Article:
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An MMT View of the Twin Deficits Debate

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Invited Presentation by L. Randall Wray at the UBS European Conference, London, Tuesday 13 November 2018 Q: These questions about deficits are usually cast as problems to be solved. You come from a different way of framing the issue, often referred to as MMT, which—at the risk of oversimplifying—says that we worry far too much about debt issuance. Can you help us understand where fears may be misplaced? Wray: First let me say that I think the twin deficits argument is based on flawed logic. It runs something like this: the government decides to spend too much, causing a budget deficit that competes with private borrowers, driving interest rates up. That appreciates the currency and causes a trade deficit. The budget and trade deficits are unsustainable as both the private sector and

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Invited Presentation by L. Randall Wray at the UBS European Conference, London, Tuesday 13 November 2018

Q: These questions about deficits are usually cast as problems to be solved. You come from a different way of framing the issue, often referred to as MMT, which—at the risk of oversimplifying—says that we worry far too much about debt issuance. Can you help us understand where fears may be misplaced?

Wray: First let me say that I think the twin deficits argument is based on flawed logic.

It runs something like this: the government decides to spend too much, causing a budget deficit that competes with private borrowers, driving interest rates up. That appreciates the currency and causes a trade deficit.

The budget and trade deficits are unsustainable as both the private sector and the government sector rely on the supply of dollars lent by foreigners. At some point the Chinese and others will demand payment and/or sell out of dollars causing US rates to rise and the dollar to crash.

While that’s a simplified summary, I think it captures the main arguments.

Here’s the way I see it:

  1. Overnight rates are set by the central bank; deficits raise them only if the central bank reacts to deficits by raising them.
  2. Budget deficits result in net credits to bank reserves and hence put downward (not upward) pressure on overnight rates that is relieved by bond sales by the Fed and Treasury—or by paying interest on reserves. In other words, there’s no crowding out effect on rates. (Inaction lets rates fall.)
  3. Budget deficits result from the nongovernment sector’s desire to net save government liabilities. So long as the nongovernment sector wants to net save government debt, the deficit is sustainable.
  4. Current account deficits result from the ROW’s desire to net save US dollar assets. So long as the ROW wants to accumulate dollars, the US trade deficit is sustainable. So there is a symmetry to the two deficits, but not the one usually supposed.
  5. The US government does not borrow dollars from China. China’s net exports lead to accumulation of dollar reserves that are exchanged for higher earning Treasuries. If China did not run current account surpluses, she would not accumulate many Treasuries. All the dollars China has came from the US.
  6. If the US did not run current account deficits, the Chinese and other foreigners would not accumulate many Treasuries. This shows that accumulation of Treasuries abroad has more to do with the trade deficit than with Uncle Sam’s borrowing. (Compare the US with Japan—where virtually all the treasuries are held domestically.)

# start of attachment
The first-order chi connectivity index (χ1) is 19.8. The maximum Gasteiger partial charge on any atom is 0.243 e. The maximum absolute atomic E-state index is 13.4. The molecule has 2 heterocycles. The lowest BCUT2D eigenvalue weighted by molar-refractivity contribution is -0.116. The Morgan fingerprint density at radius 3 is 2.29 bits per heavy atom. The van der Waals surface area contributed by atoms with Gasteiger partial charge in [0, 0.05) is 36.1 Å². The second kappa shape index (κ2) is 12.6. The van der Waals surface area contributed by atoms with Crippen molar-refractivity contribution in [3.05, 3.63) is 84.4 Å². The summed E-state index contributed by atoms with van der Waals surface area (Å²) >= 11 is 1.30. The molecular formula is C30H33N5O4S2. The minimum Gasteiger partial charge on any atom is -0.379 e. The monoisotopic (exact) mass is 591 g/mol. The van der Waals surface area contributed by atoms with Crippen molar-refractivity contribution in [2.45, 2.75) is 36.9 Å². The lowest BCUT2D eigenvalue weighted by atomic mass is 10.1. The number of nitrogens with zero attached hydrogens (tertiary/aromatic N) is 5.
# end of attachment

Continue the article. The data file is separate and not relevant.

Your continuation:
7. A sovereign government cannot run out of its own liabilities. All modern governments make and receive payments through their central banks. Government spending takes the form of a credit by the central bank to a private bank’s reserves, and a credit by the receiving bank to the account of the recipient. You cannot run out of balance sheet entries.
  8. Affordability is not the question. The problem with too much government spending is that it diverts too many of the nation’s resources to the public sector—which causes inflation and leaves the private sector with too few resources.
  9. So, no, I don’t worry about sovereign government debt if it is issued in domestic currency—although I do worry about inflation and as well about excessive private sector debt as well as nonsovereign government debt.
  10. To conclude: We’ve reversed the twin deficit logic and emphasized quantity adjustments. The twin deficits are the residuals that accommodate the desired net saving of the domestic private sector and the ROW, respectively.
  11. Usually the domestic non-government sectors want to accumulate dollars so the only sector left to inject dollars is the US government. This means Uncle Sam runs a deficit because others want to accumulate dollars. The government also accommodates the portfolio desires of the non- government by swapping dollar reserves and bonds on demand.
  12. Finally if the ROW does not want dollars anymore, it can buy goods and services in the US. That will reduce the external deficit, stimulate domestic demand, and thereby reduce the fiscal deficit.
L. Randall Wray
Larry Randall Wray (born June 19, 1953) is professor of Economics at the University of Missouri–Kansas City in Kansas City, Missouri, USA, whose faculty he joined in August 1999.[1] Before UMKC, he served as a visiting professor at the University of Rome, Italy, the University of Paris, France, and the UNAM, in Mexico City. From 1994 to 1995 he was a Fulbright Scholar at the University of Bologna. He is also Research Director, of the Center for Full Employment and Price Stability, and Senior Scholar at the Levy Economics Institute of Bard College, NY.

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